Author(s): AsamiOdaka A, ObayashiAdachi Y, Matsumoto Y, Takahashi H, Fukumoto H,
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Abstract BACKGROUND: Over the past few years, amyloid beta protein (Abeta) vaccination has become one of the most effective treatments for Alzheimer's disease. However, the appearance of severe side effects during clinical trials has highlighted the need for improved safety and efficacy. Although antibodies directed against the amino (N)-termini of Abeta are highly effective for passive immunization, a substantial risk of inducing cerebral hemorrhage has been documented. OBJECTIVE: We investigated the effect of the administration of BC05, which was the first antibody developed against the carboxyl (C)-termini of Abeta42(43), on the clearance of brain Abeta42(43). METHOD: The BC05 antibody was injected into the peritoneal cavity of Tg2576 transgenic mice expressing betaAPP(KM670/671NL) once a week from 3 to 12 months of age. RESULTS: BC05 caused a selective 44-fold increase in plasma Abeta42(43) and a significant increase in brain soluble Abeta42(43), showing a 156\% difference. Brain insoluble Abeta40 and Abeta42(43) levels were decreased by 27.3 and 31.5\%, respectively. A reduction in the number of BAN50-labeled plaques was observed. CONCLUSIONS: BC05 might render Abeta42(43) soluble within the brain and inhibit the insoluble deposition of Abeta40 and Abeta42(43). By analyzing the mechanism of the elevation of soluble Abeta42(43) after passive immunization of BC05, safer and more effective methods of immunotherapy for Alzheimer's disease might be developed.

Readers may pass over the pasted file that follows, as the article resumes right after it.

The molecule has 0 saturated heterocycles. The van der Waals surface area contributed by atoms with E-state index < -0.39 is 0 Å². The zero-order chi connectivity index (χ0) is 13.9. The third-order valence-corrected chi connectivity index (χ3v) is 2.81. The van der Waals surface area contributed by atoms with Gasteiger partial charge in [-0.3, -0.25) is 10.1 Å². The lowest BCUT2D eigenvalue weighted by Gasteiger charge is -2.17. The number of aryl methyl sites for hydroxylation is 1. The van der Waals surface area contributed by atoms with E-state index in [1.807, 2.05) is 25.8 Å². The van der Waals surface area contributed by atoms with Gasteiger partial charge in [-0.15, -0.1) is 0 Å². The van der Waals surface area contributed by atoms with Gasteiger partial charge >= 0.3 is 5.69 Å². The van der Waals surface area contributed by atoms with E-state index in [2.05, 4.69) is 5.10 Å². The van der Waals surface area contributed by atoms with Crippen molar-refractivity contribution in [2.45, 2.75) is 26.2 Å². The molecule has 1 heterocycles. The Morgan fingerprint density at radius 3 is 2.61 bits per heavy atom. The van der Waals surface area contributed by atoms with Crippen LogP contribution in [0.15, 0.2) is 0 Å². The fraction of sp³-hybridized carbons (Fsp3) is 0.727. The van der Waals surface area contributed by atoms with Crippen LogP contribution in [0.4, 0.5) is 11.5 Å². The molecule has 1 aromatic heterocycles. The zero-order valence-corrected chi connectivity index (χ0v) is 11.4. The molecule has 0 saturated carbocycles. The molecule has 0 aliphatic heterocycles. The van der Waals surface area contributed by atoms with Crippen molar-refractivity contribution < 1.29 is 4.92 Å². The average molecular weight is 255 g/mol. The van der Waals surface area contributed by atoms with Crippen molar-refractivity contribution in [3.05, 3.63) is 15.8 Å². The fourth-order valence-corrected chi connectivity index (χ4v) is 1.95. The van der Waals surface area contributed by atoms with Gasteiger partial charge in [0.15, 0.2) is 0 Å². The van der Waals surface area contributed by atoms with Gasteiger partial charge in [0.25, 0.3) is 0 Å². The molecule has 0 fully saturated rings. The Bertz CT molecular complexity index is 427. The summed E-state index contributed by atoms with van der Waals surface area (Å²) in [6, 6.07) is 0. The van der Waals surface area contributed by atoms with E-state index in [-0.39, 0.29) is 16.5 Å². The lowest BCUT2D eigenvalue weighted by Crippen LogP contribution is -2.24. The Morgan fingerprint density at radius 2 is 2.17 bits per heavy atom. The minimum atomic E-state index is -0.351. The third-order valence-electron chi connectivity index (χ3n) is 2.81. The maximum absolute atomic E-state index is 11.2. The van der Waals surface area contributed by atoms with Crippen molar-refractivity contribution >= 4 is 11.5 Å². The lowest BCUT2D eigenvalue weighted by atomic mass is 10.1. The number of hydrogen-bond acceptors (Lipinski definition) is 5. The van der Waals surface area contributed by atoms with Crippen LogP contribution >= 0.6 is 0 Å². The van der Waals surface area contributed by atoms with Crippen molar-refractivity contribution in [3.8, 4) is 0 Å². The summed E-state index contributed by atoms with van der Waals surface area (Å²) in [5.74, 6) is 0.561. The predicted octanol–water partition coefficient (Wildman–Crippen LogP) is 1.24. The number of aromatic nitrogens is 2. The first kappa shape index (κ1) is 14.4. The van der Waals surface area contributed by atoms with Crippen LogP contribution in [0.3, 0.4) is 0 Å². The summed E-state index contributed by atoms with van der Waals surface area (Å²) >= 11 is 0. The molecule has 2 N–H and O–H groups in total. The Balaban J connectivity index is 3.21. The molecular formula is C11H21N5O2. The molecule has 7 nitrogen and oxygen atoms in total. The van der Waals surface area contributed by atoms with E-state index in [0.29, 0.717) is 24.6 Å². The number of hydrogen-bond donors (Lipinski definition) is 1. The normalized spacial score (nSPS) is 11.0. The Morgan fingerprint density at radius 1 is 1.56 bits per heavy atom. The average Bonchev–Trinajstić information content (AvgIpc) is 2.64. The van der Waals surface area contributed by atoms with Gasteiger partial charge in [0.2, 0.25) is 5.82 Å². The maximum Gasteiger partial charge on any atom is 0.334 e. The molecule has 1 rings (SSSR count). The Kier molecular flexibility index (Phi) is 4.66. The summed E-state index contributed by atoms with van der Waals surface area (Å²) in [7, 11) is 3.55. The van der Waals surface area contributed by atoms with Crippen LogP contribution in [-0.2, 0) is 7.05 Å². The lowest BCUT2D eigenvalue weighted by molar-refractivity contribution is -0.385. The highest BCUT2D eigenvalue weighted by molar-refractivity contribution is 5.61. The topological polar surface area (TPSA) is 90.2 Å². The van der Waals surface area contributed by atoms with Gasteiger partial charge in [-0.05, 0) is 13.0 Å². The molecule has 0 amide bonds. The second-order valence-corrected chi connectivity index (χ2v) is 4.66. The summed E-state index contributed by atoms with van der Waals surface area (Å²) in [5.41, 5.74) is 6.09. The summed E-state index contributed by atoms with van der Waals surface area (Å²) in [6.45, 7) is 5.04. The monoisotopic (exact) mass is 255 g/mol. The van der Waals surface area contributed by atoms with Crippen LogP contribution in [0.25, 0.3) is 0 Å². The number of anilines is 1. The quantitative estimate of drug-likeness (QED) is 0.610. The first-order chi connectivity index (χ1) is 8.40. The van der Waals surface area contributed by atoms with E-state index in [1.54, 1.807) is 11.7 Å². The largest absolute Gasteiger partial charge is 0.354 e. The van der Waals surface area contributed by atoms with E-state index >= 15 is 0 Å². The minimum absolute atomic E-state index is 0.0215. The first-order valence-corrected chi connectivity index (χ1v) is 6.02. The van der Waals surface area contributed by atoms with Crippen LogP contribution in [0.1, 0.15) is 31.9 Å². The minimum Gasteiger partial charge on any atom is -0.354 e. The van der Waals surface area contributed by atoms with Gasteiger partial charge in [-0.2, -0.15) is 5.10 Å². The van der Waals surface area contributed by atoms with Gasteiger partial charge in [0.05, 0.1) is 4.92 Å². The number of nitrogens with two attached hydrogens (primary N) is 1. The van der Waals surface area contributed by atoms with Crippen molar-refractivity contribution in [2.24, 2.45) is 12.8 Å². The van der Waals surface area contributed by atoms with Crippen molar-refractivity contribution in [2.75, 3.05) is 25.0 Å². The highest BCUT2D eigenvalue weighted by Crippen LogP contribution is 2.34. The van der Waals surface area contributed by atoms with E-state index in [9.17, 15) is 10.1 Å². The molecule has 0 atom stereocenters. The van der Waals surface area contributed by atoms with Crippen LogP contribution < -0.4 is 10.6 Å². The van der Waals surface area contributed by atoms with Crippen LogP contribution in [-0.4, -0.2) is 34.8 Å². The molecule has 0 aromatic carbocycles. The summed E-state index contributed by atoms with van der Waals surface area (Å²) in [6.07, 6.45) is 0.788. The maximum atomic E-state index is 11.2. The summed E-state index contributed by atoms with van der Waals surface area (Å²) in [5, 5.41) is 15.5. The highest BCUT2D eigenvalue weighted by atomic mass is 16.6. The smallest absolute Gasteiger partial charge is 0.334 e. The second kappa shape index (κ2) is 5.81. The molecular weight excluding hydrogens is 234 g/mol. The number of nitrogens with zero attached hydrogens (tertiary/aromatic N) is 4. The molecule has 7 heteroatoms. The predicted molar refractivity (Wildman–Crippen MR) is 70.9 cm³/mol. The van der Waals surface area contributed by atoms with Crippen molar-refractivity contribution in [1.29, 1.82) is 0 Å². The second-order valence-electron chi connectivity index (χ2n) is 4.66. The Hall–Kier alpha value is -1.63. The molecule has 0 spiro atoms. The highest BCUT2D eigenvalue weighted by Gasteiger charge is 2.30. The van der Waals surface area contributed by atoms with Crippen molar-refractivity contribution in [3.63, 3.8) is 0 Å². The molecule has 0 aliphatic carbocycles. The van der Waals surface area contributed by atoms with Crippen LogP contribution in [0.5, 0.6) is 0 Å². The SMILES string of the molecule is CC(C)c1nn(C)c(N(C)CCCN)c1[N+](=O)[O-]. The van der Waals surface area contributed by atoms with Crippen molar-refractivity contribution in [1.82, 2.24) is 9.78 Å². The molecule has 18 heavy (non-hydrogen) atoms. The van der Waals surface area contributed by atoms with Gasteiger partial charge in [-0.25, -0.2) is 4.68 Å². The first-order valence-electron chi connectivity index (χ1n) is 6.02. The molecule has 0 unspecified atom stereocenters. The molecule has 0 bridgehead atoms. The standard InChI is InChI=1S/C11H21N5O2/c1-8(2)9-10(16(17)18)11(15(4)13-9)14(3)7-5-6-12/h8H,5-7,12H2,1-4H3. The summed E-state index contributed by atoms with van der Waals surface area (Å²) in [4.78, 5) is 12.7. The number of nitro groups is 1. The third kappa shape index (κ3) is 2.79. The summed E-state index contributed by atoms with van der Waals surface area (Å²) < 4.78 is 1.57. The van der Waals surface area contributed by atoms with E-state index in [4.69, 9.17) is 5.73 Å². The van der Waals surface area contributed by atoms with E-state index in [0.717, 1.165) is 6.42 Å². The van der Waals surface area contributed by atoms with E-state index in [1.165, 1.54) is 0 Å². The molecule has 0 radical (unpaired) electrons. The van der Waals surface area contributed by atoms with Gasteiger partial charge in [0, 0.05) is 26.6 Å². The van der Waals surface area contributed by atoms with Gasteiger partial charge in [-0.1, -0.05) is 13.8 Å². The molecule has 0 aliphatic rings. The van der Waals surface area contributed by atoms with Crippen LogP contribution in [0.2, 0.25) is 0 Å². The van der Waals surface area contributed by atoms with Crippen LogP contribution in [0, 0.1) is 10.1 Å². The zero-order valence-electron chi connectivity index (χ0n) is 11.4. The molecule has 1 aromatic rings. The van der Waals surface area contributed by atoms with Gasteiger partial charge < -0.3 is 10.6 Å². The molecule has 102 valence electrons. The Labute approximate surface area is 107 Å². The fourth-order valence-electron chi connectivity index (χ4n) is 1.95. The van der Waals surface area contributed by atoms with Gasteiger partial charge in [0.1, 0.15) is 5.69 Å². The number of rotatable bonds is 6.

This article was published in Neurodegener Dis
and referenced in Journal of Gerontology & Geriatric Research